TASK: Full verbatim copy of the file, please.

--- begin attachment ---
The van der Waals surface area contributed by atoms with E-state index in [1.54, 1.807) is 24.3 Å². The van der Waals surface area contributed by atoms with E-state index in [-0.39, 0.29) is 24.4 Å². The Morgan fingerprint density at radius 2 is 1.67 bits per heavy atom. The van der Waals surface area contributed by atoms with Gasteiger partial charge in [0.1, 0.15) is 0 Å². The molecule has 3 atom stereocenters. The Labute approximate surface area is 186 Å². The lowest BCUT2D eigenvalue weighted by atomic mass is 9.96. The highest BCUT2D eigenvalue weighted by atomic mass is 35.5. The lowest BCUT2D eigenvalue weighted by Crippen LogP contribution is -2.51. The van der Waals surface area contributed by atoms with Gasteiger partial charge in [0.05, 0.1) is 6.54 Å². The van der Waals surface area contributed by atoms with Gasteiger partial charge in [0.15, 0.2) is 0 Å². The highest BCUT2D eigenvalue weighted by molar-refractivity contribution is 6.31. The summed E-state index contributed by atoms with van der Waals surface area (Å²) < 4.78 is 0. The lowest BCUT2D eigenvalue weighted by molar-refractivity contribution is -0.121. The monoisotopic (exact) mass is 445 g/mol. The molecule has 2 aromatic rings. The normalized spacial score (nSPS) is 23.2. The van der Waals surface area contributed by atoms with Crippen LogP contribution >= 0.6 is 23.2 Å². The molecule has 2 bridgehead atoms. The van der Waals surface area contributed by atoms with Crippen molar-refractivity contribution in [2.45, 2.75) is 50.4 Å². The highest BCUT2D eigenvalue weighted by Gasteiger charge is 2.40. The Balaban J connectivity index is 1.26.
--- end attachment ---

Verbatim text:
The van der Waals surface area contributed by atoms with E-state index in [1.54, 1.807) is 24.3 Å². The van der Waals surface area contributed by atoms with E-state index in [-0.39, 0.29) is 24.4 Å². The Morgan fingerprint density at radius 2 is 1.67 bits per heavy atom. The van der Waals surface area contributed by atoms with Gasteiger partial charge in [0.1, 0.15) is 0 Å². The molecule has 3 atom stereocenters. The Labute approximate surface area is 186 Å². The lowest BCUT2D eigenvalue weighted by atomic mass is 9.96. The highest BCUT2D eigenvalue weighted by atomic mass is 35.5. The lowest BCUT2D eigenvalue weighted by Crippen LogP contribution is -2.51. The van der Waals surface area contributed by atoms with Gasteiger partial charge in [0.05, 0.1) is 6.54 Å². The van der Waals surface area contributed by atoms with Gasteiger partial charge in [0.15, 0.2) is 0 Å². The highest BCUT2D eigenvalue weighted by molar-refractivity contribution is 6.31. The summed E-state index contributed by atoms with van der Waals surface area (Å²) < 4.78 is 0. The lowest BCUT2D eigenvalue weighted by molar-refractivity contribution is -0.121. The monoisotopic (exact) mass is 445 g/mol. The molecule has 2 aromatic rings. The normalized spacial score (nSPS) is 23.2. The van der Waals surface area contributed by atoms with Crippen LogP contribution >= 0.6 is 23.2 Å². The molecule has 2 bridgehead atoms. The van der Waals surface area contributed by atoms with Crippen molar-refractivity contribution in [2.45, 2.75) is 50.4 Å². The highest BCUT2D eigenvalue weighted by Gasteiger charge is 2.40. The Balaban J connectivity index is 1.26.